URGENT: Ask the Seattle City Council not to increase the limit on Urban Chickens

(Note: the vote on this measure takes place at 2:00 pm Tuesday, August 3rd)

The Seattle Department of Planning and Development (DPD) is proposing code changes to support and encourage urban agriculture.

Please help local chickens by asking the Seattle City Council not to raise the limit on the number of chickens that may be kept in Seattle, and not to ban roosters. Animals—especially those viewed as a disposable food source—suffer terribly and needlessly at the hands of an ever-increasing number of inexperienced “urban farmers.”

Seattle Animal Shelter already takes in 20-30 unwanted roosters and some hens per year, and local area veterinarians are dealing with an increase in surrendered, sick urban hens from people who don’t want to pay vet bills for “food animals.” Approximately 80% of coop owners are already above the current limit. Raising it further may cause more over-population problems.

Let’s help the Seattle City Council keep compassion for animals in mind as they help improve the options for urban farmers in Seattle. (More information below.)

Please be sure to mention that you do not support raising the fowl limit from 3 to 8.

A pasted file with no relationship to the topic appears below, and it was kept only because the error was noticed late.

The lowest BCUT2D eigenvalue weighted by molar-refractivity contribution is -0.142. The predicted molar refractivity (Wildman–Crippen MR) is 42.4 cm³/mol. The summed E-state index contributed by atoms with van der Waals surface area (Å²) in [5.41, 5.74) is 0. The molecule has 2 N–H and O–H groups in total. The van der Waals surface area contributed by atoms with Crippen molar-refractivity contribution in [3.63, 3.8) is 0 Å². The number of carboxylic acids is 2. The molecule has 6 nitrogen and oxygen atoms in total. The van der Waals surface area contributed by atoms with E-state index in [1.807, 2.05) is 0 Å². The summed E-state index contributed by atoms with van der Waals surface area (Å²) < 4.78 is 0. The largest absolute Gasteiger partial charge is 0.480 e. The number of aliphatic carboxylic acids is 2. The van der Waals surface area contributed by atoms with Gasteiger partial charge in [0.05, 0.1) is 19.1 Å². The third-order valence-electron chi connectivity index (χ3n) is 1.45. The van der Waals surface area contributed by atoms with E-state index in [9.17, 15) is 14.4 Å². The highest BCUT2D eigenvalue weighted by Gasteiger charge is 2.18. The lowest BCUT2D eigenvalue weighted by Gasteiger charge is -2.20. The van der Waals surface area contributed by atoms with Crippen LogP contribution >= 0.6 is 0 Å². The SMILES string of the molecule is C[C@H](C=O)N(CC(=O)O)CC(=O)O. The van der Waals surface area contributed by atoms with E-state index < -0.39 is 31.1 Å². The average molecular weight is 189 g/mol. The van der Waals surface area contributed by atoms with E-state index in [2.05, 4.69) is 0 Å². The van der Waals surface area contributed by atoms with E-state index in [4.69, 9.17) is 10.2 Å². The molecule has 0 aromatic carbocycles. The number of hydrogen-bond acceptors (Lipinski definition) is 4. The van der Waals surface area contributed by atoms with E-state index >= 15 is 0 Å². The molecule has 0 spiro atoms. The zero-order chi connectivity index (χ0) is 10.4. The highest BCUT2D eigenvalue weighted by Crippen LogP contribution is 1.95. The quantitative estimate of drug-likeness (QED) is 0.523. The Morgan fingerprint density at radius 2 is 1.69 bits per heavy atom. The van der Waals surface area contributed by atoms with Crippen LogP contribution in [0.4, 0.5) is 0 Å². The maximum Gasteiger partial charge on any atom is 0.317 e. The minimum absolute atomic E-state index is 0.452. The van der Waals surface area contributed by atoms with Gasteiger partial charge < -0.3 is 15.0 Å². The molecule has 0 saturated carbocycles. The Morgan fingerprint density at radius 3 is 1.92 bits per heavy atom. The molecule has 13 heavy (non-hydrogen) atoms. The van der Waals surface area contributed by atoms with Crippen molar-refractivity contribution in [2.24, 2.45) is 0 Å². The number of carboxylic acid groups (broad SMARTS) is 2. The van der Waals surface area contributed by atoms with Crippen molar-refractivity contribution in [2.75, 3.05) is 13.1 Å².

Contact:
Richard Conlin
richard.conlin@seattle.gov
Seattle City Council

You can learn more about the full measure at this link:
http://www.seattle.gov/dpd/Planning/UrbanAgriculture/Overview/

Issues:

  • Pens are often not predator proof: Dogs and raccoons will attack chickens, and raccoons can eat parts of them alive through wire fencing, without even entering the pen.
  • Feed attracts rodents: Poisoned rodents can in turn poison wildlife that eats them (such as birds).
  • Yard safety: Many yards are not fenced, allowing predators in and allowing chickens to roam the neighborhood
  • Health problems: Chickens can develop a number of health problems: feather mites, egg-laying issues (which may cause prolapse or infection), eye and head injuries (from pecking), foot infections (such as septic arthritis or bumblefoot, from poor surfaces or improper perches), pneumonia (from unclean or poorly ventilated coops).
  • Lack of veterinary care: People often buy chickens for eggs or meat to save money. When the birds get sick, their keepers are less willing to pay for expensive vet care.
  • Poor Feed: There is currently bad chicken feed circulating in Seattle, which has caused an increase in egg-laying issues in hens. Local farm coop feed is likely to blame–it is not nutritionally balanced for chickens, and it is not properly formulated into a pellet to provide even nutrition in every bite. (Bad feed is also being sold at Bothell Feed Center.)
  • Unwanted Roosters: Roosters are noisy, but they make up 50% of all eggs that are hatched. Hatcheries toss live male baby chicks into grinders to get rid of this “problem”, as most people only want hens. Banning roosters will only increase their suffering.

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